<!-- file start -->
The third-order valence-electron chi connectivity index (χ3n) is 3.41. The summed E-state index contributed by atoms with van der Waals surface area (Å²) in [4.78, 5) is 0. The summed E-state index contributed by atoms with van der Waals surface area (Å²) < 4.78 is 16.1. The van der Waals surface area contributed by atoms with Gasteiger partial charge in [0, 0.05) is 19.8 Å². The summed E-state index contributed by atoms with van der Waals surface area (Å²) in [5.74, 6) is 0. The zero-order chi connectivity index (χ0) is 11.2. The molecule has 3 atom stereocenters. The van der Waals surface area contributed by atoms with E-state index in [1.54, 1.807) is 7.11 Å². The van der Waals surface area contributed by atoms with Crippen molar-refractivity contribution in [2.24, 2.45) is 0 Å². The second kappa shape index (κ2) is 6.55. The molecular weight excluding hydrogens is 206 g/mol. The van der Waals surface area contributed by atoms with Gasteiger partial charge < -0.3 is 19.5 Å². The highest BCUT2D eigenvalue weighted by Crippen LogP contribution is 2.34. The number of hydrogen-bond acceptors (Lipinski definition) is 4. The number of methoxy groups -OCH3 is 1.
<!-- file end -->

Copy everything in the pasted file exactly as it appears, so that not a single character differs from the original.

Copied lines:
The third-order valence-electron chi connectivity index (χ3n) is 3.41. The summed E-state index contributed by atoms with van der Waals surface area (Å²) in [4.78, 5) is 0. The summed E-state index contributed by atoms with van der Waals surface area (Å²) < 4.78 is 16.1. The van der Waals surface area contributed by atoms with Gasteiger partial charge in [0, 0.05) is 19.8 Å². The summed E-state index contributed by atoms with van der Waals surface area (Å²) in [5.74, 6) is 0. The zero-order chi connectivity index (χ0) is 11.2. The molecule has 3 atom stereocenters. The van der Waals surface area contributed by atoms with E-state index in [1.54, 1.807) is 7.11 Å². The van der Waals surface area contributed by atoms with Crippen molar-refractivity contribution in [2.24, 2.45) is 0 Å². The second kappa shape index (κ2) is 6.55. The molecular weight excluding hydrogens is 206 g/mol. The van der Waals surface area contributed by atoms with Gasteiger partial charge < -0.3 is 19.5 Å². The highest BCUT2D eigenvalue weighted by Crippen LogP contribution is 2.34. The number of hydrogen-bond acceptors (Lipinski definition) is 4. The number of methoxy groups -OCH3 is 1.